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Old 10-06-2013, 09:13 PM
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kdt26417 kdt26417 is offline
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Join Date: Apr 2012
Location: Yelm, Washington
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Default Polyamory and Racial Minorities

I have a somewhat sensitive subject to talk about, and I don't know if it's been talked about before. If it has, let me know and I'll try to search for it, or post a link here and I'd be eternally grateful.

My question is, why does most of the poly population seem to be drawn from Caucasian (read: white and of European descent), and even especially well-educated and well-off Caucasian peoples? For example, why do African Americans seem to be largely "left out" of the poly movement? Can anyone suggest some ideas that would make such minorities feel more welcome, interested, and able to try out some poly practices, and even, mingle more with the "usual poly demographic?"

The local poly group I belong to is doing a potluck and discussion hour near the end of this month and they are going to try to discuss and address this problem (I assume I should consider it a problem). Whenever we meet together, it's always a bunch of standardized white folks meeting together. I'd love to see more diversity in our meetings. What are the chances something can be done to encourage that? I suppose we're partly out of luck, since New Mexico doesn't seem to have a large black population. (Does that represent part of the problem?) We do have a large Latino (and Native American) population though, so maybe there's a way we could reach out to those peoples?

I am rather stumped which is why I thought I should try tapping into for persepctive, insight, etc.

Having mulled over it, I had an "oh shit" moment where I realized the same kind of disparity shows up almost every time one turns on the TV or visits the theater. What's the ratio of black-to-white actors, especially actors who play the main character? What about newscasters, aren't most of them white? It seems to me like African Americans are left out culturally in a number of areas. Sure official segregation is a thing of the past and progress has been made (e.g. an African American President for the first time ever), but I almost feel like we're pointing at them, and saying, "You don't belong." You see black folks in sports and music, but not in Hollywood. What's the reason?

I guess, then, that it isn't what you'd call a "polyamory problem" per se, it's more like a widespread cultural problem. I feel like there are large areas in the United States where most black folks don't feel safe or comfortable to live. In fact, doesn't the largest concentration of black population seem to be confined to the historic slave states? Gods, black people don't even feel like they can leave the geographic areas where they've always been oppressed the most. Maybe part of it is that all people tend to want to live near their relatives, and it's not like a whole family is going to simultaneously up and move across the country.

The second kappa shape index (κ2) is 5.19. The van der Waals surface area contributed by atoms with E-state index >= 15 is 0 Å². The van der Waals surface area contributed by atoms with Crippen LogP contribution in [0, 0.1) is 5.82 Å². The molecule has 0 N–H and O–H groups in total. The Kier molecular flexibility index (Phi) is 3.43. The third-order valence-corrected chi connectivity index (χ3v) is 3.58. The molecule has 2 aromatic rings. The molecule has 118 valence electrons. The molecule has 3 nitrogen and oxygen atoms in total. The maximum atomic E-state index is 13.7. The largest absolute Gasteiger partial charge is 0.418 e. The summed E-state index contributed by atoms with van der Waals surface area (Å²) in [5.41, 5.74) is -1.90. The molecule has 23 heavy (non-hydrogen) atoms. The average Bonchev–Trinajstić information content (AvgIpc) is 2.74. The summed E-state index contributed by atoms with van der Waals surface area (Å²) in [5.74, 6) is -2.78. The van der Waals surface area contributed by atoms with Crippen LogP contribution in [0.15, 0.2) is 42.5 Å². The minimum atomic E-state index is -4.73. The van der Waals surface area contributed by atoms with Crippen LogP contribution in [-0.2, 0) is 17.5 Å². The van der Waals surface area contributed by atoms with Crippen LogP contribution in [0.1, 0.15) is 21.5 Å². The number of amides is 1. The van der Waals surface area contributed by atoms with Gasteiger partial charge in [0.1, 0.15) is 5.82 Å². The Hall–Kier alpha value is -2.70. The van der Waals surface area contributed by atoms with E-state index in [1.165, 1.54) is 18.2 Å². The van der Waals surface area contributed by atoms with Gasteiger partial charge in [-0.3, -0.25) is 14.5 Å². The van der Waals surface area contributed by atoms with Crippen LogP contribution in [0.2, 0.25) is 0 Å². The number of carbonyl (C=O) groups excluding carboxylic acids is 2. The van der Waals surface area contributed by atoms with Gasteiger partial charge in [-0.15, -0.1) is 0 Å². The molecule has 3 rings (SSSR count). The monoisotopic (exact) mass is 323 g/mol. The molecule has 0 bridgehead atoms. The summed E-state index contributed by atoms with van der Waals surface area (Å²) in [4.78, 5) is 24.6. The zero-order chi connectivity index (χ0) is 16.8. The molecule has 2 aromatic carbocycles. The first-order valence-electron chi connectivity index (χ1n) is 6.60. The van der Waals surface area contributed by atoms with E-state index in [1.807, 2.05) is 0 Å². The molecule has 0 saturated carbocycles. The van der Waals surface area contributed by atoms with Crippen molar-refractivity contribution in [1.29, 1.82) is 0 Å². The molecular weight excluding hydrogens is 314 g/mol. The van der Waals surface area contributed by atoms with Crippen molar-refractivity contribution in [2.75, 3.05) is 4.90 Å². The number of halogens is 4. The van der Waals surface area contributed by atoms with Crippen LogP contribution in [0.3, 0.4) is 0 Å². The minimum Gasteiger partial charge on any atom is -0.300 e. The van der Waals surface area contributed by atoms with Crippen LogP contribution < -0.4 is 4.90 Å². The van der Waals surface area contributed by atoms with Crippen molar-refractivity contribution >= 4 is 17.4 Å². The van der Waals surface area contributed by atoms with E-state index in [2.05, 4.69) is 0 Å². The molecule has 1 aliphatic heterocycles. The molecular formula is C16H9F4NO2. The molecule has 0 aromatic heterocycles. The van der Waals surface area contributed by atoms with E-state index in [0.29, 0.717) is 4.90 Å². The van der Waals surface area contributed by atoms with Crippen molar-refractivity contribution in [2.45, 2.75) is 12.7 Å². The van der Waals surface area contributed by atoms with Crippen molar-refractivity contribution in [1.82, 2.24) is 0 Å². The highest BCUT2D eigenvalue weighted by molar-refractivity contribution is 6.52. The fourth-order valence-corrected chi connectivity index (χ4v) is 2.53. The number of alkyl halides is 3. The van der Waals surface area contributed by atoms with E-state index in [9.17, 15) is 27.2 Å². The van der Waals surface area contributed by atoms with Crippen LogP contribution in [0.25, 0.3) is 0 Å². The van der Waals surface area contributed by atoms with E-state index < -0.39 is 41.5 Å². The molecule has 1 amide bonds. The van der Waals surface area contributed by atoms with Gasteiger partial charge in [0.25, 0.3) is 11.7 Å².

Is there a way white and black people can at least dialog with each other more? get to know each other better? I feel self-conscious about how little I know about what it's like to be an African American, what their hopes and fears and day-to-day lives entail. I feel like I have a vague, Hollywood-guided visual of all that. Is part of the problem a disparity in how much internet access people have? Would it help me to find or select some African American individual I've never met and see if we could become pen pals? How would I approach that; where would I start?

I kind of picture this wide, formidable chasm between white and black people, and nobody seems to know how to bridge that chasm. As I said I know we're making progress little by little, but what are some things I can do as an individual to be more helpful?

Maybe it's comparable to the problem of getting polyamory (and homosexuality, and kink) accepted by mainstream society. It takes a lot of struggle and it doesn't happen overnight. After all, one can also turn on the TV and see hardly any polyamorous characters depicted in almost any movie. Oh, polyamory is beginning to get some public attention, but slowly; very very slowly. And I'm sure we all remember what a big deal it was when Brokeback Mountain came out. So sometimes races are marginalized, and sometimes life choices are marginalized. Sooo ... is there a way all us marginalized folks can get together more? cling to each other for support? learn how to help each other better?

What are your thoughts in general on all these matters?
Kevin T.
Love means never having to say, "Put down that meat cleaver!"
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